The unexpected gift was that many of you said that such a change would BREAK the applications. Hooray! -- not hooray that the icon change would break the application, but that so many of you feel that UI bugs are REAL BUGS! Thank you for your support!
Hi, my name is Alex Song. I'm the product designer for the search component in "Hannover". I'm here to show you some of the changes and additions we're making to Notes search.
The most noticeable change is that we have added a global search toolbar in the upper-right. If you are looking for that e-mail sent to you two weeks ago or that meeting that is scheduled two months from now, you can simply type your search in the global search bar and get your results back in a tab. Speaking of typing your search in, you can enter your search keywords in Hannover like a typical web search. This means that a search for "rock band" will yield results with both words and rank those results higher than other results with either "rock" or "band" by itself.
Another thing you might notice about the global search bar is that you can click on the icon to the left of the search field. A menu of different search engines will pop up when you click on the icon, allowing you to search your mail, calendar, contacts, and even your favorite web search engine. This menu will be somewhat customizable so you can add third-party search plug-ins. I'd also like to point out that there is an option to search "All Mail" which looks beyond just your inbox. This is equivalent to searching the "All Documents" view in Mail. In addition, you'll still have the option to search your current view (not displayed in the image above) so you can search just the inbox if that's all you need.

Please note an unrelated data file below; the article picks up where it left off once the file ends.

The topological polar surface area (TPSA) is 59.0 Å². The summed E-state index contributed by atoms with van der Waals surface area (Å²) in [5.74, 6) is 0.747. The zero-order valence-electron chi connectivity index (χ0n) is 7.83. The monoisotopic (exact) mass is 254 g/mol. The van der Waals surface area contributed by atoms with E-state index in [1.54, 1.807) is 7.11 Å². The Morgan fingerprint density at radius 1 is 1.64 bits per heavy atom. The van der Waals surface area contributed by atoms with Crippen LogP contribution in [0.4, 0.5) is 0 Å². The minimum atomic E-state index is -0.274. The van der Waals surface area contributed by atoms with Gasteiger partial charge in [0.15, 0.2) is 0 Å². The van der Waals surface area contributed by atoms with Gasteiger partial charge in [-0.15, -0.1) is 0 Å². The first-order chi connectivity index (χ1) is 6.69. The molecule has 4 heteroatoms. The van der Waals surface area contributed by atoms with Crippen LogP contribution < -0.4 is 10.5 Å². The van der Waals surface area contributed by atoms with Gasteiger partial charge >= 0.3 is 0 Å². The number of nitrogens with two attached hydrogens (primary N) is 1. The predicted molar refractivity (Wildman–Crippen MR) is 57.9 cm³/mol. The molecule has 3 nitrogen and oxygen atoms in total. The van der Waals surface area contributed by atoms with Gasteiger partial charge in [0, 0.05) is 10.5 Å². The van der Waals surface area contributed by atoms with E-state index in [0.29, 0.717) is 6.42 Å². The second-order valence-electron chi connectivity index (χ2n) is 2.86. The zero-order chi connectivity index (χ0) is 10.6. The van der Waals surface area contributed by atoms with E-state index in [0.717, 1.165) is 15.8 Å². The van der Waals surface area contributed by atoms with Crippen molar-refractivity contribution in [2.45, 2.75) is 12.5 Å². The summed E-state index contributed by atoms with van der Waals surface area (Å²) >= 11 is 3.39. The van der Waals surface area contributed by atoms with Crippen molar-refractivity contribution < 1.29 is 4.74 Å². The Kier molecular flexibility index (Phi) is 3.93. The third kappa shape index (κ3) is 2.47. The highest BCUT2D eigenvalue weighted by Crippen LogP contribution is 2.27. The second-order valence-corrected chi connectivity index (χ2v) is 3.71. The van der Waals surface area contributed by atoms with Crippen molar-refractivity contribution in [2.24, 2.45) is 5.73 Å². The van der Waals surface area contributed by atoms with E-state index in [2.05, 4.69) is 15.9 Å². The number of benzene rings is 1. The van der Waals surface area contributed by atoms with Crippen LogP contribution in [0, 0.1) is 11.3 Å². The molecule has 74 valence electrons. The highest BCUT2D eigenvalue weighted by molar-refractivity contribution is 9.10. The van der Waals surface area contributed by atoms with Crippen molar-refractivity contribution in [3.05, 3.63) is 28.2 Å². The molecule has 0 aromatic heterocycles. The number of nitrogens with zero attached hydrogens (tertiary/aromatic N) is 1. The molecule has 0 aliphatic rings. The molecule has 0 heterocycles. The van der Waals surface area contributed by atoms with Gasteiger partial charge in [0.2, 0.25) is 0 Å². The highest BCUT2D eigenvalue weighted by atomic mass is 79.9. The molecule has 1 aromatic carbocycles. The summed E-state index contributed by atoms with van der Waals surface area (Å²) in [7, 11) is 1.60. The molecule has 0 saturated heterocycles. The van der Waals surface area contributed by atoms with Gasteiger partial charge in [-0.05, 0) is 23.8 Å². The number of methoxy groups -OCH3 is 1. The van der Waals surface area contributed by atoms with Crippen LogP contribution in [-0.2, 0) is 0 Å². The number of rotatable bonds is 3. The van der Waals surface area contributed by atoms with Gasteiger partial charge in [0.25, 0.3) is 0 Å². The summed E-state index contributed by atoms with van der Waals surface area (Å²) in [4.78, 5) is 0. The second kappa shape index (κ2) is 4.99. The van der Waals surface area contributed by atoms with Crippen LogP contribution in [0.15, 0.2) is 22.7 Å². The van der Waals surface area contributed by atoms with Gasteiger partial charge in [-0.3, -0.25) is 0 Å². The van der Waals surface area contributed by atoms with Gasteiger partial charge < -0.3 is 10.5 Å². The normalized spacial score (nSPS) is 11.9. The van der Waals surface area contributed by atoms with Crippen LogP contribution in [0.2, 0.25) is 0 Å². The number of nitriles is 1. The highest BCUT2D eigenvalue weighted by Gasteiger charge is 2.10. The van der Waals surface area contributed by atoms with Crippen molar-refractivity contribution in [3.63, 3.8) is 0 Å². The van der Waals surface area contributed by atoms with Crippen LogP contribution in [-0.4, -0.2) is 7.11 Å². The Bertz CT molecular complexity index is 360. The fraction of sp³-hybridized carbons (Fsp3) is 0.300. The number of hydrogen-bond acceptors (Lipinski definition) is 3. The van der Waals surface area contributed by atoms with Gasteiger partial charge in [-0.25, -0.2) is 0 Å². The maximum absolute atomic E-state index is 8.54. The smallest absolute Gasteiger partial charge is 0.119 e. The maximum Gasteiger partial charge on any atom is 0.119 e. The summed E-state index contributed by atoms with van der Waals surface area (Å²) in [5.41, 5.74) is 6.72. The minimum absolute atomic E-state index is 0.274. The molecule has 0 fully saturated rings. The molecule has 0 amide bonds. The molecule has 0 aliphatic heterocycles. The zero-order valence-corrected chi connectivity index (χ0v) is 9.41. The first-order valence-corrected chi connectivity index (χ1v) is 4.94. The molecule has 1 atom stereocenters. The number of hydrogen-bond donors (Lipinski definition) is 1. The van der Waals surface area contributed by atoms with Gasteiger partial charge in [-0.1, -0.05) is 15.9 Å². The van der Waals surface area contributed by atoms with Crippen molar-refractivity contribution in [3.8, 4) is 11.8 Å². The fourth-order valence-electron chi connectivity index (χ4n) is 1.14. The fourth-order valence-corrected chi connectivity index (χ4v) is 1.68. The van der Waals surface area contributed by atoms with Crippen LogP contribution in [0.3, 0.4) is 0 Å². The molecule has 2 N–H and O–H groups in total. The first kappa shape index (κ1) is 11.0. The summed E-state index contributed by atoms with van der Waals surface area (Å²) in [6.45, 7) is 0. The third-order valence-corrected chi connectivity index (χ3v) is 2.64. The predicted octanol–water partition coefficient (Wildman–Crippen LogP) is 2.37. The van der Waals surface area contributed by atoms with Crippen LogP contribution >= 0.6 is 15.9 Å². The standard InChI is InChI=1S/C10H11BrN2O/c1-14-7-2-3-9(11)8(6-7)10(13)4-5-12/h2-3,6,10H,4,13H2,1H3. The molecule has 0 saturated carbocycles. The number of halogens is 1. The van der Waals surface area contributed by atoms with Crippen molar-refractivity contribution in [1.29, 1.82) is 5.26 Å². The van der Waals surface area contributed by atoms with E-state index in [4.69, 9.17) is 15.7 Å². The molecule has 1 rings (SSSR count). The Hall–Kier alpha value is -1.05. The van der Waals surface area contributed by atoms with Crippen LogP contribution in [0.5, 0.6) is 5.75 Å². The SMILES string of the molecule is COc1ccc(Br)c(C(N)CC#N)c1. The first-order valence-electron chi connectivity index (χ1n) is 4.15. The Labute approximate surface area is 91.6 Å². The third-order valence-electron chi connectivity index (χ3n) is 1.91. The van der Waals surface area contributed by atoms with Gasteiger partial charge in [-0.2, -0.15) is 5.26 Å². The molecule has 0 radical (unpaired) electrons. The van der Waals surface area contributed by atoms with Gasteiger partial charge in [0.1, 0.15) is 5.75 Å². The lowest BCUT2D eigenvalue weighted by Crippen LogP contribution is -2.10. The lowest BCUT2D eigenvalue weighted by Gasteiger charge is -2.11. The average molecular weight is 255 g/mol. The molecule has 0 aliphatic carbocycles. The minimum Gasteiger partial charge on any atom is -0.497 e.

So what do I see when I get back my results? When you perform a search in "All Mail", "All Contacts", or "All Calendar", your search results will appear in a new tab. Your results page will contain the familiar search bar that exists in Notes 7 so you can still perform advanced searches (you can even get to advanced search from the global search menu). You'll also notice the "Recent Searches" bar on the left. This is your search history. It shows a list of your previous searches, and it remembers which search engine you used. Clicking on any of the search keywords in the list will run the search for you. You can hide your "Recent Searches" or disable them completely from the preferences as well.
How do you feel about the changes to search? What do you think is the top issue with searching in Notes today? Let me know by posting your comments.
One of the things we tried to improve in Notes 8.5 was the "manipulatability" of the sidebar panels. So please try out the new sidebar. Specifically, please do one or more of the following:
Open 3 or more sidebar panels. More is better.
Drag to make them taller or shorter.
Check to see if there are any new menu items on the "Panel menu" (the one drop-down menu thing we provide in the title bar of each sidebar panel).
IMPORTANT! If you are using TWITNOTES as a sidebar panel, well, the new features won't work, so remove twitnotes (You don't have to uninstall it, just remove it from the sidebar, I think). ther emight be other home-grown sidebar panels thta break it as well.